US/UK tax – the basics
US citizens remain liable to US taxes wherever they live in the world. Official records indicate that there are at least 200,000 US citizens living in the UK. For these people (as well as any other US taxpayers living in the UK) it is essential to ensure that they are guided by integrated US/UK estate planning in order to avoid unnecessary exposures to tax in either jurisdiction.
For US taxpayers who fail to take proper advice, there are a number of significant traps for the unwary. This article will look at some of the issues that American’s living in the UK commonly encounter.
In reliance of US advice a large number of Americans undertake a common form of US estate planning involving a Revocable Trust (also sometimes known as a Living Trust). The Revocable Trust is created during the individual’s lifetime and is intended to avoid probate in the US because all (or most) of the individual’s assets are then transferred into the trust. Typically, the terms of the trust stipulate that the settlor has full access to the assets during their lifetime and then on their death or incapacity, the assets are to be held on new trusts for the benefit of their family.
From a UK tax perspective, the above planning can be highly problematic if the individual has significant UK situs assets or was domiciled or deemed domiciled in the UK at the time of its creation. In the absence of proper UK/US advice, many Americans are unaware that the transfer of assets into a lifetime trust along the lines described above can be a chargeable transfer for UK purposes that would trigger a charge to inheritance at a rate of 20%. For clients that have already transferred assets into trust in this way it may still be possible to argue that the trust is nothing more than a nominee arrangement during the settlor’s lifetime with the result that there would be no UK inheritance tax implications. Much will depend on the specific wording of the trust into which the assets were transferred and so specific advice should be sought and every case will turn on its own facts. Alternatively, if the individual has become domiciled or deemed domiciled in the UK since the creation of the trust then it might be preferable to leave the trust in place and claim that it is an ‘excluded property’ trust that protects all of the individual’s assets from UK inheritance tax.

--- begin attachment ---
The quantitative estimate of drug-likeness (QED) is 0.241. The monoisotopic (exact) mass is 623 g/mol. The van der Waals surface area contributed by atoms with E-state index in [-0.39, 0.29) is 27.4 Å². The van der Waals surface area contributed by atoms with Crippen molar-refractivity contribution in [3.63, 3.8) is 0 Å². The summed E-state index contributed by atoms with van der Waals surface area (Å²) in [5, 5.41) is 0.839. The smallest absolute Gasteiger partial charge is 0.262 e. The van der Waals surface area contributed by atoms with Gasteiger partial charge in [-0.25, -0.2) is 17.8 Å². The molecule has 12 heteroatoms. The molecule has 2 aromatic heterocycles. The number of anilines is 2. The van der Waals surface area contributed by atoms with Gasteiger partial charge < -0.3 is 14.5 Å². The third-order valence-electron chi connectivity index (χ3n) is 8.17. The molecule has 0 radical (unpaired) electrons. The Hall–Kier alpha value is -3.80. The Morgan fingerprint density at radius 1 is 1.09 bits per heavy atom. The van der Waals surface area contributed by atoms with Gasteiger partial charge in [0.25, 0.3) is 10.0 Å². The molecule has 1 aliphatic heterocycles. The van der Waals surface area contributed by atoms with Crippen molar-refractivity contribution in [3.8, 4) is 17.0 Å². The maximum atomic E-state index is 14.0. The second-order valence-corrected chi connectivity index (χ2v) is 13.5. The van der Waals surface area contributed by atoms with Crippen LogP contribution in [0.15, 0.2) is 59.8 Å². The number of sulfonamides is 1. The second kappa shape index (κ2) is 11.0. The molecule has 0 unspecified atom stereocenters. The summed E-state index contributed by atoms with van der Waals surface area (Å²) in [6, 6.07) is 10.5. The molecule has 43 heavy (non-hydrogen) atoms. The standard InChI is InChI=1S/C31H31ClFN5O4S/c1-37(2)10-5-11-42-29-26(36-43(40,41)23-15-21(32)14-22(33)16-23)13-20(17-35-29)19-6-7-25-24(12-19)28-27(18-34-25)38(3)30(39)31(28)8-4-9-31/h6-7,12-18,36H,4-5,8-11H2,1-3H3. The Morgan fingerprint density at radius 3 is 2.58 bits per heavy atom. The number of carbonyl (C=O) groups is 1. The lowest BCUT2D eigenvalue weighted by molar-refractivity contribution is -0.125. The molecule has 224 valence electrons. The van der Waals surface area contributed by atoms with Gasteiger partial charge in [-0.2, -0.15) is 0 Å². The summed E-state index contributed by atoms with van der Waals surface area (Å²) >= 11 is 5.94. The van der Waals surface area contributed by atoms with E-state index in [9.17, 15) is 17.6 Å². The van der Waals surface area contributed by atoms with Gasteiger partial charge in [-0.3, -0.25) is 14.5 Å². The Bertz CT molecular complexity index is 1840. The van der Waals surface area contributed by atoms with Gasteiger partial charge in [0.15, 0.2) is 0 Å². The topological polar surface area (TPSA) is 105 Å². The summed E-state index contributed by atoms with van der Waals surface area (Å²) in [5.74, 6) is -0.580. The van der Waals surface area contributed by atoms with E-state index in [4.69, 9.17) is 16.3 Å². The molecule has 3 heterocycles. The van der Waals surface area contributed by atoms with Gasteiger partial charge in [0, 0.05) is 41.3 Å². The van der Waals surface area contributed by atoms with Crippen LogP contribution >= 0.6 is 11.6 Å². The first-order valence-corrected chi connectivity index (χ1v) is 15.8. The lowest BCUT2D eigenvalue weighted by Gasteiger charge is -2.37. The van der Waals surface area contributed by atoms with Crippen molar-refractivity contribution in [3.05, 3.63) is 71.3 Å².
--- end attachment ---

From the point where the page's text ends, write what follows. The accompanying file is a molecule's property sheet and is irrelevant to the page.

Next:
The UK tax regime allows individuals to sell their principal private residence without any charge to capital gains tax (irrespective of the extent of any gains). This differs to the US regime which only gives relief against the first $250,000 worth of gains, with the balance of all sale proceeds being fully taxable. The limited US relief on property gains can result in US tax liabilities arising on the disposal of properties situated in the UK in areas of rapid property price appreciation or if the property has been owned for a significant period of time.
For couples where only one spouse is a US taxpayer one solution is to ensure that the non-US spouse holds the larger share of the property, thereby minimising the gains that crystallise in the hands’ of the US taxpayer. Care needs to be taken with this approach in order to avoid breaching US Gift Tax allowance limits and specialist advise should always be taken ahead of any proposed property purchase or prior to an inter-spouse transfer of beneficial interests in a property.
Many Americans living in the UK who are married to a non-US spouse do not realise that they may need a specific form of US trust (known as a QDOT) in their Will in order to obtain spousal relief in both jurisdictions. In the absence of a QDOT if the American spouse is the first to die the US will treat all assets passing to a non-US spouse as subject to Estate Duty. If the assets are above the US Estate Duty exempt amount this will cause an immediate charge to US death tax. There will then be a further charge to death duties (this time UK inheritance tax) when the surviving non-US spouse dies and passes the joint estate to the children of the family. As there is a mismatch in the timing of the taxes payable in the US and the UK respectively, the US/UK double tax treaty will not be available to eliminate double taxation.
By incorporating a QDOT into the US spouse’s Will in the above example, all US death taxes would have been deferred until the death of the surviving non-US spouse. This means that death duties in the US and the UK arise at the same time and so the double tax treaty will assist to secure relief from double taxation.
The above examples illustrate the importance of taking specialist advice in relation to cross-jurisdictional estates. If non-specialist advice is taken, or if jurisdictions are examined in isolation, the result is often that unintended or undesirable tax consequences arise. A properly coordinated estate plan is essential and with the ever increasing reach of the US tax authorities, this has never been truer for Americans living in the UK.